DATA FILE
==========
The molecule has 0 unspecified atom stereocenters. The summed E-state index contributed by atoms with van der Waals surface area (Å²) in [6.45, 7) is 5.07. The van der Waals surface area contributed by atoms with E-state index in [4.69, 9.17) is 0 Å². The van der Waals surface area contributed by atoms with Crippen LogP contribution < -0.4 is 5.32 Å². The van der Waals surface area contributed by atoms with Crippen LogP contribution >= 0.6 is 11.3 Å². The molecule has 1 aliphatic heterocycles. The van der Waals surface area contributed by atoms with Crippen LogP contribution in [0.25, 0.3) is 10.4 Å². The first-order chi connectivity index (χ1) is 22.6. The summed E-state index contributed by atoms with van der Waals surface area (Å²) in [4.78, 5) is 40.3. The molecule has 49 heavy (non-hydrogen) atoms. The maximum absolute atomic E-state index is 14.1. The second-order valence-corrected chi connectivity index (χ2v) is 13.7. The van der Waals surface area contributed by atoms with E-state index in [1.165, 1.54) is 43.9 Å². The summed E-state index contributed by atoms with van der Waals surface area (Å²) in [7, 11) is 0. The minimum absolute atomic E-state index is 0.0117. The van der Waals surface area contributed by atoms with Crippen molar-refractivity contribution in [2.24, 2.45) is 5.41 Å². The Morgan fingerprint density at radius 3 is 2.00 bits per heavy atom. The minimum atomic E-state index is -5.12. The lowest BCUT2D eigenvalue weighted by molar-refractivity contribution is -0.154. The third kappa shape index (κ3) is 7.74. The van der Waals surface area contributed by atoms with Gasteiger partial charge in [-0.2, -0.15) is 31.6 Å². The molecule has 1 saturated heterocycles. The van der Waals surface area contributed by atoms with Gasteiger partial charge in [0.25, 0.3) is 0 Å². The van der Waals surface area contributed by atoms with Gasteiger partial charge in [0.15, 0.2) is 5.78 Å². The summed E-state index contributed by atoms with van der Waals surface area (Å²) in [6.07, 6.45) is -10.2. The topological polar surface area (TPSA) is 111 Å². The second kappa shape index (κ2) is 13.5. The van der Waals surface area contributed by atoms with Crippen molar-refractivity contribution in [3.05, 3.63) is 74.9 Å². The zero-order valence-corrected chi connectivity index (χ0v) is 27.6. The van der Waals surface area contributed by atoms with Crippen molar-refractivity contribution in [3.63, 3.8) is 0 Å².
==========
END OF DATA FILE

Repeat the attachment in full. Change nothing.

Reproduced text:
The molecule has 0 unspecified atom stereocenters. The summed E-state index contributed by atoms with van der Waals surface area (Å²) in [6.45, 7) is 5.07. The van der Waals surface area contributed by atoms with E-state index in [4.69, 9.17) is 0 Å². The van der Waals surface area contributed by atoms with Crippen LogP contribution < -0.4 is 5.32 Å². The van der Waals surface area contributed by atoms with Crippen LogP contribution >= 0.6 is 11.3 Å². The molecule has 1 aliphatic heterocycles. The van der Waals surface area contributed by atoms with Crippen LogP contribution in [0.25, 0.3) is 10.4 Å². The first-order chi connectivity index (χ1) is 22.6. The summed E-state index contributed by atoms with van der Waals surface area (Å²) in [4.78, 5) is 40.3. The molecule has 49 heavy (non-hydrogen) atoms. The maximum absolute atomic E-state index is 14.1. The second-order valence-corrected chi connectivity index (χ2v) is 13.7. The van der Waals surface area contributed by atoms with E-state index in [1.165, 1.54) is 43.9 Å². The summed E-state index contributed by atoms with van der Waals surface area (Å²) in [7, 11) is 0. The minimum absolute atomic E-state index is 0.0117. The van der Waals surface area contributed by atoms with Crippen molar-refractivity contribution in [2.24, 2.45) is 5.41 Å². The Morgan fingerprint density at radius 3 is 2.00 bits per heavy atom. The minimum atomic E-state index is -5.12. The lowest BCUT2D eigenvalue weighted by molar-refractivity contribution is -0.154. The third kappa shape index (κ3) is 7.74. The van der Waals surface area contributed by atoms with Gasteiger partial charge in [-0.2, -0.15) is 31.6 Å². The molecule has 1 saturated heterocycles. The van der Waals surface area contributed by atoms with Gasteiger partial charge in [0.25, 0.3) is 0 Å². The van der Waals surface area contributed by atoms with Gasteiger partial charge in [0.15, 0.2) is 5.78 Å². The summed E-state index contributed by atoms with van der Waals surface area (Å²) in [6.07, 6.45) is -10.2. The topological polar surface area (TPSA) is 111 Å². The second kappa shape index (κ2) is 13.5. The van der Waals surface area contributed by atoms with Crippen molar-refractivity contribution in [3.05, 3.63) is 74.9 Å². The zero-order valence-corrected chi connectivity index (χ0v) is 27.6. The van der Waals surface area contributed by atoms with Crippen molar-refractivity contribution in [3.63, 3.8) is 0 Å².